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 1 
 on: December 12, 2017, 10:17:57 AM 
Started by Gobywan - Last post by Neebo
So you want to increase stocking of all native fish species to control asian carp eggs?  The solution is just to continue stocking?  Am I reading this right?  I guess the only isue I have with that is that increasing these numbers now will only stunt fish size.  There are no eggs in the great lakes.  This would be a good measure to take but only after the fact.  Otherwise it's like shoveling before snowfall.

 2 
 on: December 12, 2017, 07:41:57 AM 
Started by Gobywan - Last post by Gobywan
They (Govt) want to plug the river cheaper $5.9 million versus $270 million Brandon road. they said they jusy close some gate. Either one affects one spot leaving all the other areas wide open for the Asian Carp to spawn 34 states and counting.

  Restoring native wont costs much and it is the solution!

 3 
 on: December 12, 2017, 07:31:01 AM 
Started by Gobywan - Last post by Gobywan
OK see if I can explain. "They" would be the Illinois DNR USGS the people who are living with the Asian Carp etc....

 Now I have a problem with posting but I can give you titles, and yes I understand a pike can clean out a pond but we are not talking about a pond! 
 Diet analysis of native predatory fish to investigate predation of juvenile Asian carp 2016,  Eocsystems Invasive species 2016, Variation in native micro-predator abundance explains recruitment of a mobile invasive fish the common carp in a naturally onstable environment 2016  Per Reveiewed!  Any common carp control methods apply same growth rate as Asian carp eggs juveniles at risk it's a fish predators.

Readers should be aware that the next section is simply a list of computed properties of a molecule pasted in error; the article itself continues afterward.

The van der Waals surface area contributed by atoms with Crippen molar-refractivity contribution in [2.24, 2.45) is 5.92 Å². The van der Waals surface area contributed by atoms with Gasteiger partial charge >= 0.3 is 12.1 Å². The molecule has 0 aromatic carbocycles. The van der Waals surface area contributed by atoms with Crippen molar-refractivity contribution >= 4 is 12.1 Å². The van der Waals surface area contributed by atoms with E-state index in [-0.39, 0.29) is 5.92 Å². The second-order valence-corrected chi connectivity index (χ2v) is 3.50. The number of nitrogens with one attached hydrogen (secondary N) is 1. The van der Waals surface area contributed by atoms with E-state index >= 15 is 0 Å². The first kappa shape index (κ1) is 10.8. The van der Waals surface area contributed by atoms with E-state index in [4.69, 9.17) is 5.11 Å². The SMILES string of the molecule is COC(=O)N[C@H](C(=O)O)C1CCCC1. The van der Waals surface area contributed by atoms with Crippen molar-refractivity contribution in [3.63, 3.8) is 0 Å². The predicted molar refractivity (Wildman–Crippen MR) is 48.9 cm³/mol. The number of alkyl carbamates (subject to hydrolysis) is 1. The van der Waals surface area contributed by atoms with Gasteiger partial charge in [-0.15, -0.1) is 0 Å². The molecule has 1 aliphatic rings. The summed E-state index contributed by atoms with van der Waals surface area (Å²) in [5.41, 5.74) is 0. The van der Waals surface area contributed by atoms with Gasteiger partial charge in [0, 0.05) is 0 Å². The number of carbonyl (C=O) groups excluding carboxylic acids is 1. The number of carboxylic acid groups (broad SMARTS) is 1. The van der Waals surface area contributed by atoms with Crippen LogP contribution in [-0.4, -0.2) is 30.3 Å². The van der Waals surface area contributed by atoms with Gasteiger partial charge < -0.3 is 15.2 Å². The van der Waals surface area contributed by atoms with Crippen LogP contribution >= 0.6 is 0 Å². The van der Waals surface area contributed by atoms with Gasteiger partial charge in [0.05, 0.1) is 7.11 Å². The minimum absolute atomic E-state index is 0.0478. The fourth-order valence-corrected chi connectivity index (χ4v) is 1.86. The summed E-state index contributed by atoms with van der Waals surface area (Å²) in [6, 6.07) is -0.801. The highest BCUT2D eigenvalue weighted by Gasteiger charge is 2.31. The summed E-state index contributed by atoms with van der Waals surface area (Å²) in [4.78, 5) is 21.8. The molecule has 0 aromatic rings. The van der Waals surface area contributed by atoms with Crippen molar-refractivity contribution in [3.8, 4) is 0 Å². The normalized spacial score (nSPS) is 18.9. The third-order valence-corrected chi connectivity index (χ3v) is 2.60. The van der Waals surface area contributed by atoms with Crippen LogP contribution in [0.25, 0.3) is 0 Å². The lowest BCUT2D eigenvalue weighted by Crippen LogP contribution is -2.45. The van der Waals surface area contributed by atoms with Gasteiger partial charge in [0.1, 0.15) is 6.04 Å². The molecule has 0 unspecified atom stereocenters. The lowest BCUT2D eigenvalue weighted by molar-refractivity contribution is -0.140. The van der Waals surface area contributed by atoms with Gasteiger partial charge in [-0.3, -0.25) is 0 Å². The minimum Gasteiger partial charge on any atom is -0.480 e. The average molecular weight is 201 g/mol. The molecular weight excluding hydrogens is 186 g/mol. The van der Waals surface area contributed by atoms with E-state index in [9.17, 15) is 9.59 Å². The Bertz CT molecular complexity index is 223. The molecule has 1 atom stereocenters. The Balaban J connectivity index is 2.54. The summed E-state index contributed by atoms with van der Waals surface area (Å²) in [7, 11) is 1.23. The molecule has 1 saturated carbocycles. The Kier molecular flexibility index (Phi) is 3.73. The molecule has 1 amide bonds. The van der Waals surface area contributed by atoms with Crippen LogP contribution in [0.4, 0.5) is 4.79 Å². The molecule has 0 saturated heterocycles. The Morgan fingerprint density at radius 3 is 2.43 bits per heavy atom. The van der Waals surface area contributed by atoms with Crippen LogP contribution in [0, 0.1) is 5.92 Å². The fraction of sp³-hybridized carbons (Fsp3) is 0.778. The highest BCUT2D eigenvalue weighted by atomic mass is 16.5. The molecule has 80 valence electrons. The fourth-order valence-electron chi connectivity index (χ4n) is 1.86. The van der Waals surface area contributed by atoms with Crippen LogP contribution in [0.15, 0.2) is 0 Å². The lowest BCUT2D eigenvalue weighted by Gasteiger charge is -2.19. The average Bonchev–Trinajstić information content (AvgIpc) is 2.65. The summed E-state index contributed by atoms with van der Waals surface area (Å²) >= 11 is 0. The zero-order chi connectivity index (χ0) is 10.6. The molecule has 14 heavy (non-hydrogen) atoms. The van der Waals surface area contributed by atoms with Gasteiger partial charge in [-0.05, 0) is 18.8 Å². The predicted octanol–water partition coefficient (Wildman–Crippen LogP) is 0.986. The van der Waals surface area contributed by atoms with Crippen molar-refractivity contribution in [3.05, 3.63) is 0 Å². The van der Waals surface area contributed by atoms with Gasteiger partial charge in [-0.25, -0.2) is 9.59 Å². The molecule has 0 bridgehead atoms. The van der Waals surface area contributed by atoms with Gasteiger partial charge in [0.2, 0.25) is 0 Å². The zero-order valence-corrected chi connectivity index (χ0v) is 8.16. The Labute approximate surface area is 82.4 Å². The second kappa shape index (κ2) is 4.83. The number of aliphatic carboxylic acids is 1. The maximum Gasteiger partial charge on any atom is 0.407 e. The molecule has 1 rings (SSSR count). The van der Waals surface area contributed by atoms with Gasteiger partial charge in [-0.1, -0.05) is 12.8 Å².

asian Carp can be controled Duane Chapman, Biologists begin searching Sturgeon bay for Asian carp evidence D. Chapman.

  Pretty much all native species eat asian carp eggs fry juveniles Perch walleye bluegills etc,,,, 
  The invasive species we have 183 at last count are not under control wash your boots and ballast doesn't work !

   The Biotic resistance of the ecosystem is (native predators/fish) gone replaced by invasive species. Check Biotic -resistance!

 Sorry I can't post I put it in and it gone ain't got a clue?

 4 
 on: December 11, 2017, 12:14:44 PM 
Started by Gobywan - Last post by Neebo
I am with allymad on this.  I don't really understand what you are getting at with some of this.  I guess I need to know what predatory fish you would like to increase and where.  Some of these fish simply cannot exist in large quantities in certain bodies of water, or at all.  IE the grand river will never be a brook trout habitat.  Also, introduction of "lots of predators" will destroy many other species just as fast as introducing asian carp.  You put 1 breeding pair of pike into a small panfish pond and see how long it lasts.

 5 
 on: December 08, 2017, 11:08:39 AM 
Started by Gobywan - Last post by alleymad
well with all due respect there is nothing positive with Asian carp, we should be restocking our native fish to eat these things. Any fish ladder that's attached to a dam that has asian carp? USGS says a Healthy Native Fish population no fish can survive so we make it hard for them to survive, predators lots of predators. If they have 95% asian carp we don't have enough predators!